The Shortest NBA Players of All Time
Even though height is almost synonymous with basketball players, not all professionals are seven feet tall. In case you've just realized your growth spurt might not come, don't ditch your jersey yet.
These 30 men are some of the shortest basketball players of all time. Through hard work and dedication, they proved that heart is more important than height.
Scott Brooks: 5 Feet 11 inches
Scott Brooks went undrafted initially, but he went on to become a successful coach. As a 5 feet 11 inches guard, he was on the shorter side for a basketball player but still a decent height for a point guard.
Terrell Brandon: 5 Feet 11 Inches
In high school, Terrell Brandon and his teammates made it to the 1988 Class AAA Oregon Boys High-School Basketball Championship. Upon his selection as the 11th overall pick in the 1991 NBA draft by the Cleveland Cavaliers, Brandon began a steady 11-year career in the NBA, playing for three teams.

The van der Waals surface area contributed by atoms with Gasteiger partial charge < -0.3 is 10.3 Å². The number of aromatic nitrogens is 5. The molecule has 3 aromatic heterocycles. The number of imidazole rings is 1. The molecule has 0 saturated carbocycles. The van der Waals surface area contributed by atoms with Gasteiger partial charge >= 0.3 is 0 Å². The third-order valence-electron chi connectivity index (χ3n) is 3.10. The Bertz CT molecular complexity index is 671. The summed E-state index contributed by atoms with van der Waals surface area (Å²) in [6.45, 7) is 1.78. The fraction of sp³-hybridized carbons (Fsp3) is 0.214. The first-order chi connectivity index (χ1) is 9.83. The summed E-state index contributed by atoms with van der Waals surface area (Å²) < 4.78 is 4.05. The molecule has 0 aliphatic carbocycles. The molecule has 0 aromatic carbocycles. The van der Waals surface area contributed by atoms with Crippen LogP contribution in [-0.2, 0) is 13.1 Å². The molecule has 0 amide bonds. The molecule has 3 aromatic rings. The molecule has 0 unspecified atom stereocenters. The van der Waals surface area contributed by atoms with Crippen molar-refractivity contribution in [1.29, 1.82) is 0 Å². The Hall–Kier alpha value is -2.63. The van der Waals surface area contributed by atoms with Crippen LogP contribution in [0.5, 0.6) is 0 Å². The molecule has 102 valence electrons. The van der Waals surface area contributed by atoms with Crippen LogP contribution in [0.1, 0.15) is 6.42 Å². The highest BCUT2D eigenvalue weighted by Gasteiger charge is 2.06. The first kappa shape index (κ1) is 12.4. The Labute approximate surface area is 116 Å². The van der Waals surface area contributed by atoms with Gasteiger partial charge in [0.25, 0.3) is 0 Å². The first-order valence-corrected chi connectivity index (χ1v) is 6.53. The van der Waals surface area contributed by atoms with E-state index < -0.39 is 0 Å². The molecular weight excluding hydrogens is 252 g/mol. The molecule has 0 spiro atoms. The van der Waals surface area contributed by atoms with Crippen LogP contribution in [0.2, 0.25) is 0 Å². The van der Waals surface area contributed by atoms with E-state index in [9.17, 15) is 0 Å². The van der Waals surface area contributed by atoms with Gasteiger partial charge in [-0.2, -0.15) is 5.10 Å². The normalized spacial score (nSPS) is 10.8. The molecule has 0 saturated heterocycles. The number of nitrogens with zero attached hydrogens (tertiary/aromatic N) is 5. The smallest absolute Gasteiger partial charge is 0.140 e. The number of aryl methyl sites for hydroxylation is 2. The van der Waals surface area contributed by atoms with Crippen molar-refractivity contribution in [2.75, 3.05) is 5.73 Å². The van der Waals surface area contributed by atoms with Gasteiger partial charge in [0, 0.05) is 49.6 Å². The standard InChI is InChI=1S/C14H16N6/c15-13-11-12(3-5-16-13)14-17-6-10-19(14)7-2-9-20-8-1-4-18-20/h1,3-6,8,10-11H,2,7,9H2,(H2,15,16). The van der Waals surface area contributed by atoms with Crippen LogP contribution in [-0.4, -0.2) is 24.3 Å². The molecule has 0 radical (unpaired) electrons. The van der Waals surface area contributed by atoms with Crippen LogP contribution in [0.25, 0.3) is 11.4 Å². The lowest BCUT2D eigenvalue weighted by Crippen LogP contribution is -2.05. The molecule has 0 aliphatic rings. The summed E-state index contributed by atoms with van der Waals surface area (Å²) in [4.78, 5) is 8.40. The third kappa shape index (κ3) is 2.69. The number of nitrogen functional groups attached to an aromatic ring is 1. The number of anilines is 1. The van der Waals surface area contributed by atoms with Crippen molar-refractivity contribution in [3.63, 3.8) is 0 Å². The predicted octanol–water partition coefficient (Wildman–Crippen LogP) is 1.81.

Craig 'Speedy' Claxton: 5 Feet 11 Inches
Claxton's nickname 'Speedy' is pretty self-explanatory, but just to confirm, he was indeed quick on his feet. Speedy led his college team to a championship game before embarking on his NBA career. He was first drafted in 2000 by the Philadelphia 76ers as the 20th overall pick.
Allen Iverson: 5 Feet 11 Inches
Allen Iverson is revered for his influence both on and off the court and is known for having dedication and skill in equal measure. His 5 feet 11 inches height hasn’t stopped him from being an NBA legend, and he remains one of the most iconic football players of all time.
Shane Larkin: 5 Feet 11 Inches
Shane Larkin had a rough start in his professional basketball career. He was selected by the Atlanta Hawks as the 18th overall pick in the 2013 NBA draft but was immediately traded to the Dallas Mavericks that night.